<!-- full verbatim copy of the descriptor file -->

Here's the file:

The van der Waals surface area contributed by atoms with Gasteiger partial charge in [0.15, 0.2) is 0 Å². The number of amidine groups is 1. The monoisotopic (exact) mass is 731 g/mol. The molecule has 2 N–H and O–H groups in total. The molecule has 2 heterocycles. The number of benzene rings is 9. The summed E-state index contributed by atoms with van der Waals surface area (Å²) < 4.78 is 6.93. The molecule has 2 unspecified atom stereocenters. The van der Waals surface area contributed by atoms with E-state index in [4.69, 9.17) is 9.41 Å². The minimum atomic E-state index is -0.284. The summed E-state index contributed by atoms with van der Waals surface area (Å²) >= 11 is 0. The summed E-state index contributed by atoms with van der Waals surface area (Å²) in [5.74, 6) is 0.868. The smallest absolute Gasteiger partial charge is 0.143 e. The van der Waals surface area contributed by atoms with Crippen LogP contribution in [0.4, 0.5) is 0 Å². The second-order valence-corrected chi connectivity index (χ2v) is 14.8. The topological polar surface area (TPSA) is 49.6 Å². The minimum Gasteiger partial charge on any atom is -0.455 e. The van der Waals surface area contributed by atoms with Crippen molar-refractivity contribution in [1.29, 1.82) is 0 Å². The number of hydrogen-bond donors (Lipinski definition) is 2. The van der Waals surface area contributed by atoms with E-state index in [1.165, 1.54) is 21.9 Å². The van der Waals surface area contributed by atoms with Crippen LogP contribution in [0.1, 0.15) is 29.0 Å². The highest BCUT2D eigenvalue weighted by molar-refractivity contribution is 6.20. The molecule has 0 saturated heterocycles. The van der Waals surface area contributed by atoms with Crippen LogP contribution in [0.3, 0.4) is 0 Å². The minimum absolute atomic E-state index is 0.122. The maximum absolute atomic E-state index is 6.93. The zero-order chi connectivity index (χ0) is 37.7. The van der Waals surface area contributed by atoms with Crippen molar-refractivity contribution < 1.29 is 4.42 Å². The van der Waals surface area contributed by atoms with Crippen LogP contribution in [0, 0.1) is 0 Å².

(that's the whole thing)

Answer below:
The van der Waals surface area contributed by atoms with Gasteiger partial charge in [0.15, 0.2) is 0 Å². The number of amidine groups is 1. The monoisotopic (exact) mass is 731 g/mol. The molecule has 2 N–H and O–H groups in total. The molecule has 2 heterocycles. The number of benzene rings is 9. The summed E-state index contributed by atoms with van der Waals surface area (Å²) < 4.78 is 6.93. The molecule has 2 unspecified atom stereocenters. The van der Waals surface area contributed by atoms with E-state index in [4.69, 9.17) is 9.41 Å². The minimum atomic E-state index is -0.284. The summed E-state index contributed by atoms with van der Waals surface area (Å²) >= 11 is 0. The summed E-state index contributed by atoms with van der Waals surface area (Å²) in [5.74, 6) is 0.868. The smallest absolute Gasteiger partial charge is 0.143 e. The van der Waals surface area contributed by atoms with Crippen LogP contribution in [0.4, 0.5) is 0 Å². The second-order valence-corrected chi connectivity index (χ2v) is 14.8. The topological polar surface area (TPSA) is 49.6 Å². The minimum Gasteiger partial charge on any atom is -0.455 e. The van der Waals surface area contributed by atoms with Crippen molar-refractivity contribution in [1.29, 1.82) is 0 Å². The number of hydrogen-bond donors (Lipinski definition) is 2. The van der Waals surface area contributed by atoms with E-state index in [1.165, 1.54) is 21.9 Å². The van der Waals surface area contributed by atoms with Crippen LogP contribution in [0.1, 0.15) is 29.0 Å². The highest BCUT2D eigenvalue weighted by molar-refractivity contribution is 6.20. The molecule has 0 saturated heterocycles. The van der Waals surface area contributed by atoms with Crippen LogP contribution in [0.3, 0.4) is 0 Å². The minimum absolute atomic E-state index is 0.122. The maximum absolute atomic E-state index is 6.93. The zero-order chi connectivity index (χ0) is 37.7. The van der Waals surface area contributed by atoms with Crippen molar-refractivity contribution < 1.29 is 4.42 Å². The van der Waals surface area contributed by atoms with Crippen LogP contribution in [0, 0.1) is 0 Å².